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Ben Jones, UK Lawyer
Category: Employment Law
Satisfied Customers: 49773
Experience:  Qualified Employment Solicitor - Please start your question with 'For Ben Jones'
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# I am working for this company for 11 years.Now they make redundancy.number

### Customer Question

I am working for this company for 11 years.Now they make redundancy.number of people being selecting. Criteria D- attendance Record( in last 12 months). <3% absence= Possible score -5. 3% 5% absence possible score -4. 5% or 8 % absence = possible score -3. 8% or 10% absence=possible score- 2. 10 % + absence = possible score-1. So, I being sick from 6 November 2013 to 22 November2013 cause of two member in family died.Son in low on 5 November, then brother in low on 10 November.But because son in low was Police officer, funeral was on 21 November. He died at 32 & he left daughter 3 years old. I had stress and depression.First I call company & told my supervisor what happend.Then I sent sick note from 6 November to 15 November. But because my brother in low died on 10 November, I sew doctor again on 18 November & she told me that I am still no fit to work, she gave mi another sick note to 22 November. So company gave me 3 score. Explanation= 13 days long term sick=5.1%. Should they count to my sickness mark or is this right cap they made my score? Thank You!
Submitted: 3 years ago.
Category: Employment Law
Expert:  Ben Jones replied 3 years ago.

Ben Jones :

Hello, my name is Ben and it is my pleasure to assist you with your question today. If your score on sickness absence was better would you avoid redundancy?

Please note I am going offline now so will respond in the morning, thanks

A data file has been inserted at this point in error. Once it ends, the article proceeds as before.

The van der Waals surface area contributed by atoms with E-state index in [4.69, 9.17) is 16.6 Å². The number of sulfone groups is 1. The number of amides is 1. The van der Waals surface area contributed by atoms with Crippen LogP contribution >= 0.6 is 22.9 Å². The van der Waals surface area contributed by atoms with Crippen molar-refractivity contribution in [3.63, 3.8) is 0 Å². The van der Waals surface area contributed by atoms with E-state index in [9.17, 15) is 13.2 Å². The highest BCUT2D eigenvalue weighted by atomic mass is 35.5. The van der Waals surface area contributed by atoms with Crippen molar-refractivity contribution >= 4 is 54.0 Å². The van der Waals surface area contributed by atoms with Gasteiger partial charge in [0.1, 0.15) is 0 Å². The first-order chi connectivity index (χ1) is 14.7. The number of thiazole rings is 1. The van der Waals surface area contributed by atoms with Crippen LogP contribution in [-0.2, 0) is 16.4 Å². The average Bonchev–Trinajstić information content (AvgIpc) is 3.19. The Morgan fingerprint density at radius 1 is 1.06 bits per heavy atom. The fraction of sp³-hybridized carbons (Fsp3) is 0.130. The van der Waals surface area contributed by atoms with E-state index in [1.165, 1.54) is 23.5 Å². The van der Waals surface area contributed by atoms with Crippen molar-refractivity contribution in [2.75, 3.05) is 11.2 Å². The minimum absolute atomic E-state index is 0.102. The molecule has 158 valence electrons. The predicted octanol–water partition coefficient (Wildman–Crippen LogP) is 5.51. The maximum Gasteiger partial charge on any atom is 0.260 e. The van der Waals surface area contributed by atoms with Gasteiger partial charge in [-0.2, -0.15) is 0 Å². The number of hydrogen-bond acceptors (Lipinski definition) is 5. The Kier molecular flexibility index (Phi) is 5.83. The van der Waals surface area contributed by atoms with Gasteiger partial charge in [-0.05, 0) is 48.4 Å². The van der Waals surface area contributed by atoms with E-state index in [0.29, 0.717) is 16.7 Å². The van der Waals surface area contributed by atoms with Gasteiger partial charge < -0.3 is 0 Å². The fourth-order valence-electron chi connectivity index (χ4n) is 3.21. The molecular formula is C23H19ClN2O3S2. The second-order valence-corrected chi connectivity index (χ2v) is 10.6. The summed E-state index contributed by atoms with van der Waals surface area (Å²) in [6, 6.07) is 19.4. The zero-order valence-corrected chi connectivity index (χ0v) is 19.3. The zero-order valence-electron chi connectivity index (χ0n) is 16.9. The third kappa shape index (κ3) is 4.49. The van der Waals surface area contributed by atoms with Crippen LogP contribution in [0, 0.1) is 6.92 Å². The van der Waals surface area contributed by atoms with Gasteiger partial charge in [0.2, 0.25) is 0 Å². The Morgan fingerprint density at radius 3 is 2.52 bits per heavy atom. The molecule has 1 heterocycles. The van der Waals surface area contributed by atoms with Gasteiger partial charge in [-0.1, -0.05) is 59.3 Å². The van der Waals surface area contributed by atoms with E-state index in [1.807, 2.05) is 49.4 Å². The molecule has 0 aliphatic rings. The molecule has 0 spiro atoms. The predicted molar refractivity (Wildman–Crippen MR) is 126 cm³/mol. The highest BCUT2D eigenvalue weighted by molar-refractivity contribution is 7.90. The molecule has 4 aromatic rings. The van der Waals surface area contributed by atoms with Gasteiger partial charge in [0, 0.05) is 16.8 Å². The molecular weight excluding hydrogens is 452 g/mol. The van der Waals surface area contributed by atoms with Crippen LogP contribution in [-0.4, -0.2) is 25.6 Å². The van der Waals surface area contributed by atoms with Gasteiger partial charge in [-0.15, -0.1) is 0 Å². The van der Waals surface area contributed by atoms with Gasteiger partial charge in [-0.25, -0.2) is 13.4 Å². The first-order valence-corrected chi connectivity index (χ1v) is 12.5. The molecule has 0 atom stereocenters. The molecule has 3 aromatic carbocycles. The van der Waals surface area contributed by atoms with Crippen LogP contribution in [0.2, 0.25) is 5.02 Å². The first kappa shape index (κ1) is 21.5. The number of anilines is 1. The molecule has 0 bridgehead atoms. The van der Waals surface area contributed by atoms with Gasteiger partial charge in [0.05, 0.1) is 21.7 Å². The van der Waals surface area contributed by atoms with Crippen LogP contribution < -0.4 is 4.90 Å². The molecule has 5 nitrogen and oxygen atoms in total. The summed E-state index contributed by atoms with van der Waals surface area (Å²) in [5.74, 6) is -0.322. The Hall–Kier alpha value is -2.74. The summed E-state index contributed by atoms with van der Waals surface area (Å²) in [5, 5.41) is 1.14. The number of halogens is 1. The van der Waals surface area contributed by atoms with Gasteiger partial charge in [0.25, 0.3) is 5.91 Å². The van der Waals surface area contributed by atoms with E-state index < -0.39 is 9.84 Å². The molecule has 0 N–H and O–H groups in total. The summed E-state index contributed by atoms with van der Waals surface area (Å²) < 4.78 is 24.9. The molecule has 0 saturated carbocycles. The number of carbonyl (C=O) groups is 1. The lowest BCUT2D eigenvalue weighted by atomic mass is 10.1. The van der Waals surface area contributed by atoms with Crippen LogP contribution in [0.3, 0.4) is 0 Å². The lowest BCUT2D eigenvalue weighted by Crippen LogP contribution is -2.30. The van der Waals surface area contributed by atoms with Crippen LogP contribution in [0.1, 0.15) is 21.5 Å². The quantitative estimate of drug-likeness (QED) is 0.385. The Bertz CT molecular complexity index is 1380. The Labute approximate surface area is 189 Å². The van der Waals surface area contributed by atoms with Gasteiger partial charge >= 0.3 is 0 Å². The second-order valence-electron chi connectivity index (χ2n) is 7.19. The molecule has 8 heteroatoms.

JACUSTOMER-j0xe662g- : I think cause I had all together 39 score and best score who also was at risk and being selected to go is 43 score.
Ben Jones :

Hi, assuming that you work full time (5 days a week), then in a year there would be a total of 253 working days. Therefore when the employer calculates your absence score they will divide the total number of absences by the total number of working days to arrive at a score for your absence percentage. So if you had 13 days off in November, then if you divide 13 by 235, you get a score of 5.1% absence.

Whilst it is unfortunate that the reasons for the absence were such tragic circumstances, the employer can treat them in the same way as any other absence. The only exception would be if it was linked to a long term medical condition, which could include depression, but you need to show that it was depression that lasted for more than a year, something that seriously affects your normal day to day activities.

It is also worth checking whether you have a bereavement policy in work – a policy that allows you time off in the event of a death in the family. If such a policy exists then you should have been given the time off in accordance with the policy rather than have it treated as sick leave so check if that is the case.